Can’t put your phone down all day? Try 30 minutes without it in the morning to reset your phone addiction.
The pandemic exacerbated my phone addiction to the point that I began watching thrillers and then horror movies for the first time in my life … because they were the only thing that could capture my attention enough to get me to put my phone down for a moment.
Realizing my phone use is a problem for me
When I step back and observe my phone behavior, it doesn’t even make me feel good during the times when it is addictive. It’s a compulsion that feels somewhat like gambling—every time I look, I am hoping for some email or notification that is going to change my life. When I look and find nothing that sparks any dopamine, I feel worse. This is a classic case of intermittent reinforcement working on my brain.
I grew up without cell phones, and the idea of spending my life staring into my phone terrifies me. I regularly have to remind myself that my phone will be here in ten years but my dog won’t.
Since March of 2020, I’ve been on a journey to find the right practice that will limit my phone use. Too much phone makes me feel bad about myself in so many different ways. The ‘compare and despair’ aspect of viewing the highlights of other people’s lives is much talked about, but for me, the time wasting aspect hurts the most. Of course that time wasting is directly linked to the ‘comparing and despairing.’ When a day flies by and I’ve barely gotten any of my tasks accomplished because I have been lost in my phone, I lose faith in my ability to create the life I want.
Strategies for using my phone less that worked … for a while
All the methods of breaking my phone addiction that I have tried worked, but not all of them are sustainable as a regular practice for me. During 2020, I did a series on dopamine detoxing, which was great. When I ended the series, I was convinced I was going to do that all the time. I have done it just a few times. There was the time I rented an Airstream in Ojai, turned my phone off for three days, and finished a writing project. That was fantastic. I’ll do it again. Some day.
There was the period that I wouldn’t turn my phone on in the morning until I had completed certain tasks—journaling, meditation, walking the dog, writing 1000 words of my current writing project out by hand. That was amazing, while it lasted. Then I started going to a morning meeting that a friend also went to and wanted to text with him during it. Also I finished the writing project. There goes that motivation.
The next thing I tried was not using my phone in the first two hours of the day. This is more flexible, and I was able to do it some of the time. If I looked at my phone once during that time, I would just kind of give up for that day, but every day I resolved to do it better tomorrow.
But then I found a podcast where a British woman reads you bedtime stories, and my phone was next to my bed again. When I woke up, it was way too hard to resist the phone right next to me. I eventually figured out that I could take social media, email, and messaging off my iPad and put that next to my bed instead. The two hours part was still unsustainable.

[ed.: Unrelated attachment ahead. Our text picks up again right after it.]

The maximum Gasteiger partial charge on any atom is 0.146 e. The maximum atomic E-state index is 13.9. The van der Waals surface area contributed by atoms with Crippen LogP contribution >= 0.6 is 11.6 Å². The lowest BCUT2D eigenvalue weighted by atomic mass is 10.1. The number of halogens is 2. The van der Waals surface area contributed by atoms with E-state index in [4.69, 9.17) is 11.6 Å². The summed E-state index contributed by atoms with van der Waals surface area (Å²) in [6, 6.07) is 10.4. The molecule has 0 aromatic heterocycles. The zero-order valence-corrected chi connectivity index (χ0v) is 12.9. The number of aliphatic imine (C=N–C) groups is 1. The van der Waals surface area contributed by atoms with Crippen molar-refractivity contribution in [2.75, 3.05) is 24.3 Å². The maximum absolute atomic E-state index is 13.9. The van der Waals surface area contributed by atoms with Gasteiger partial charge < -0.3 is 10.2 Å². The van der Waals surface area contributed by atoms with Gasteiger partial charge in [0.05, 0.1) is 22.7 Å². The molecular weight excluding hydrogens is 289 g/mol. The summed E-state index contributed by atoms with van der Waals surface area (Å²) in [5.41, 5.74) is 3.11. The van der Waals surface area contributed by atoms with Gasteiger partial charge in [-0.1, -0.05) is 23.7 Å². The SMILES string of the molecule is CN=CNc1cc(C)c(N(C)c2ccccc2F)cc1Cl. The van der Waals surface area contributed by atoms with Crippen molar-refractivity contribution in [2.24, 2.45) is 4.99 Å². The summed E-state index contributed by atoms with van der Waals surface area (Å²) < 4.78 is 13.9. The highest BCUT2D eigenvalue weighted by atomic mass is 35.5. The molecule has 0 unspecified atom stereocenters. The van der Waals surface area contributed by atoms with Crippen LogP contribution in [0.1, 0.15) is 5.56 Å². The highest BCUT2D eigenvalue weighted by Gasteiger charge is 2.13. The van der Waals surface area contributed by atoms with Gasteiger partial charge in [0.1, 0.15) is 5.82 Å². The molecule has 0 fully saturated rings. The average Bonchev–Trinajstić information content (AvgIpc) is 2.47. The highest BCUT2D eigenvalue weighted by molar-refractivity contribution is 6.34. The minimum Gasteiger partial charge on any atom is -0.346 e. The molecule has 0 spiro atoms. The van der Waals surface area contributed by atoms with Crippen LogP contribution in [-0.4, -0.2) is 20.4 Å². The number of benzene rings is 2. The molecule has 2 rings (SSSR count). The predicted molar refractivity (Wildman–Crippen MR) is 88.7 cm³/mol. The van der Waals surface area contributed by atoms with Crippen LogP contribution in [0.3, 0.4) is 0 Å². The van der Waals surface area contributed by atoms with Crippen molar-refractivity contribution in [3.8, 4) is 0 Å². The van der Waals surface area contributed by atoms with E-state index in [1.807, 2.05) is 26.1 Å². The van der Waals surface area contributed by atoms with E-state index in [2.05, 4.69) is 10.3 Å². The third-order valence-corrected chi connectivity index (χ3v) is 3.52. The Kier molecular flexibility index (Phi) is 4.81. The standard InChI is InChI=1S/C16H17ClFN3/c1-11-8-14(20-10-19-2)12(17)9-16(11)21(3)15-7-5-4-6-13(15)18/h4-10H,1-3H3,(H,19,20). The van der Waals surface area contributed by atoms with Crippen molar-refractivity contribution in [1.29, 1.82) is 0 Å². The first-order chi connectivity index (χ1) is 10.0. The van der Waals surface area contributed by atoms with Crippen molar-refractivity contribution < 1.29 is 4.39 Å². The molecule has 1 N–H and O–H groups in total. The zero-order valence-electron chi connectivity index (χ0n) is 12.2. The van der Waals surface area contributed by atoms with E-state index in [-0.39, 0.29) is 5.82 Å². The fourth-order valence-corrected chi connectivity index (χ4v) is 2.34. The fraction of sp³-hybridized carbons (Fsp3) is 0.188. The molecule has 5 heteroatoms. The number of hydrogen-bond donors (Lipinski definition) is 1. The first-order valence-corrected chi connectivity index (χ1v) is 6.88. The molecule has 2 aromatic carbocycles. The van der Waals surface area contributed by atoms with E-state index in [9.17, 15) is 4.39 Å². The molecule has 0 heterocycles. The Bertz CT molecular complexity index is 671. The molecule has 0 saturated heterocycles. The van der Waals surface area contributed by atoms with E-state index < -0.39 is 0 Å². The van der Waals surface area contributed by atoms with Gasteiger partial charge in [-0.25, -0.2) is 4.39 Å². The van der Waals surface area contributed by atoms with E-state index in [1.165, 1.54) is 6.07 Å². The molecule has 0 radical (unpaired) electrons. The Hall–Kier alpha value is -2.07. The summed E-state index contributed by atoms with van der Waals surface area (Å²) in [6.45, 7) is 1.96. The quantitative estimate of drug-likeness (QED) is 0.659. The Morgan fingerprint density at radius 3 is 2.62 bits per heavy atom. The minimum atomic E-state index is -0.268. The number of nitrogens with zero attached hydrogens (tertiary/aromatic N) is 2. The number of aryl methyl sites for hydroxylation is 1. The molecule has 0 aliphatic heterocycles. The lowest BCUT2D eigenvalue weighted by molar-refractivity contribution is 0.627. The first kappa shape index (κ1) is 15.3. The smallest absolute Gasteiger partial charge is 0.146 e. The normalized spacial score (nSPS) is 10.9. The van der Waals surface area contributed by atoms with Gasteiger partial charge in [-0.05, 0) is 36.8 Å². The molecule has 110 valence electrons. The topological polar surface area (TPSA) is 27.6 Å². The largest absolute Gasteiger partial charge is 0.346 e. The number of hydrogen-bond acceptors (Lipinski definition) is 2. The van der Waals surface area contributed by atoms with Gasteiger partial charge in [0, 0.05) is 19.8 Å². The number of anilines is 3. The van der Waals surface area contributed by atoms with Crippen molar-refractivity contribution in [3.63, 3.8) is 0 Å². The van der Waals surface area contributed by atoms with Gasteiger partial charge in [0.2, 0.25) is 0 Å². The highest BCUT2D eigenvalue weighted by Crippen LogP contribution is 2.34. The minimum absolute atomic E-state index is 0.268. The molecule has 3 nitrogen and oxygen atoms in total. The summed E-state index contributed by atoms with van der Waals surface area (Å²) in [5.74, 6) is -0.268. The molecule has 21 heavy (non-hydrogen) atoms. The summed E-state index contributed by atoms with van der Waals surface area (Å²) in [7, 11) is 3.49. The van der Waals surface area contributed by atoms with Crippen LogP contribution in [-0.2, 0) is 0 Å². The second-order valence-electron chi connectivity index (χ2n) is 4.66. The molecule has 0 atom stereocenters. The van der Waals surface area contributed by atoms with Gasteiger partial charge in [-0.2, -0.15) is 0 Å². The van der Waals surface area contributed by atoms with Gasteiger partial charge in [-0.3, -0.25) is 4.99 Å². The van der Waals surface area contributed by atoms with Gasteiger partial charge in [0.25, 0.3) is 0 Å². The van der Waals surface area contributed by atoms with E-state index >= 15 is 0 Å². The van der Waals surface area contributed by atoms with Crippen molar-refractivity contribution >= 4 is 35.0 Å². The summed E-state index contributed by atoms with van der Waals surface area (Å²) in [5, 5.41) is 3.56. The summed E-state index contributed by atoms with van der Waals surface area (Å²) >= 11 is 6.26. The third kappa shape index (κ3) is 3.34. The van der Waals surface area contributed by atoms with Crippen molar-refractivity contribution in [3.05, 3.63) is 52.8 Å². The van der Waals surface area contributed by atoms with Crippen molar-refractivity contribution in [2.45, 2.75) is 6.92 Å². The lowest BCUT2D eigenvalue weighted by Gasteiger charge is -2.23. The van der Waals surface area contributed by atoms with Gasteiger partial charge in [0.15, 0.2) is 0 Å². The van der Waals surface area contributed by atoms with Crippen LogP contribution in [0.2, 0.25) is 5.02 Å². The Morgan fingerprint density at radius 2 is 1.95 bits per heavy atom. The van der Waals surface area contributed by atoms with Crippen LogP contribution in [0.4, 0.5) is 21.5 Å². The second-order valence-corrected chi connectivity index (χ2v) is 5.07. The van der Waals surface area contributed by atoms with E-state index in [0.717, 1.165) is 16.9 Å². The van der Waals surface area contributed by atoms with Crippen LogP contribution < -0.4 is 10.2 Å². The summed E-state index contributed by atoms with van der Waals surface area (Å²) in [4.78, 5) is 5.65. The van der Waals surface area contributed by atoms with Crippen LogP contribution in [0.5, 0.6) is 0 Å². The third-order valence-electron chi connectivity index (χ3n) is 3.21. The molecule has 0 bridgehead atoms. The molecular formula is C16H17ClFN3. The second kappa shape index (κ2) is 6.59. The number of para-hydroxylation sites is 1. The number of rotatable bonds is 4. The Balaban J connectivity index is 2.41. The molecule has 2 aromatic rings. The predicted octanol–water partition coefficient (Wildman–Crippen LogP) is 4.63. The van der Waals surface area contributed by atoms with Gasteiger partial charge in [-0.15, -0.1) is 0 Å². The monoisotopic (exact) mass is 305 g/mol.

The strategy that is making a real difference in my phone addiction
I thought a solution needed to be dramatic to work. But what I really need is something that I can—and will—actually do on a regular basis. So I started taking just the first 30 minutes of the day off from my phone. I found that this time grounds me in reality, in my body and surroundings in a way I remember from being young. Just those 30 minutes were enough. Actually, it was more than enough, because I could show up for it regularly. Every time I create a plan for myself and don’t show up for it, it’s a tiny act of self-abandonment that hooks into a lifetime of that trauma.
I got even more generous with myself one morning when I absentmindedly grabbed my phone, got caught up in the whirlwind of everyone else’s agenda, and jumped into my tasks for the day without a plan or having done any of the things that keep me centered throughout the day—meditation, journaling, my daily gratitude list. Instead of giving up on my 30 phoneless minutes that day, I realized that I could just start the morning over. Restarting the day is a thing I’d heard of before in recovery but never thought about in this sense. Now, if I wake up and rush into the stream of online life without thinking, I can just take those thirty minutes the moment I do think.
The goal is so small and achievable that I can easily exceed my expectations rather than fall short, which feels so much better. I will put my phone on airplane mode throughout the day—when I need to focus or when I just need a moment to re-center into physical reality.
Why 30 minute phone breaks work for me
The beauty of the 30 minute phone break is that it accomplishes exactly the same thing as the other, more dramatic breaks I’ve tried (three day detox, all day in an Airstream, two hours in the morning). It breaks the hold my phone has on me for the entire day. By refocusing my brain into my external world and my own thoughts, the phone world and what it wants to tell me feel less important.
Constant phone checking begets more and more checking and diminishing dopamine returns. But taking small breaks begets more breaks. When I take those 30 minutes, I no longer feel like my phone is calling me the way I was once called by a liquor store or a bag of cocaine that was still not empty at 7 am.
Taking small breaks from the phone works to reset my relationship with it the way that people who try Dry January seek to reset their relationship with alcohol. I just have to keep doing it regularly, and to remind myself that it’s okay when I forget or fail—I can always start now.
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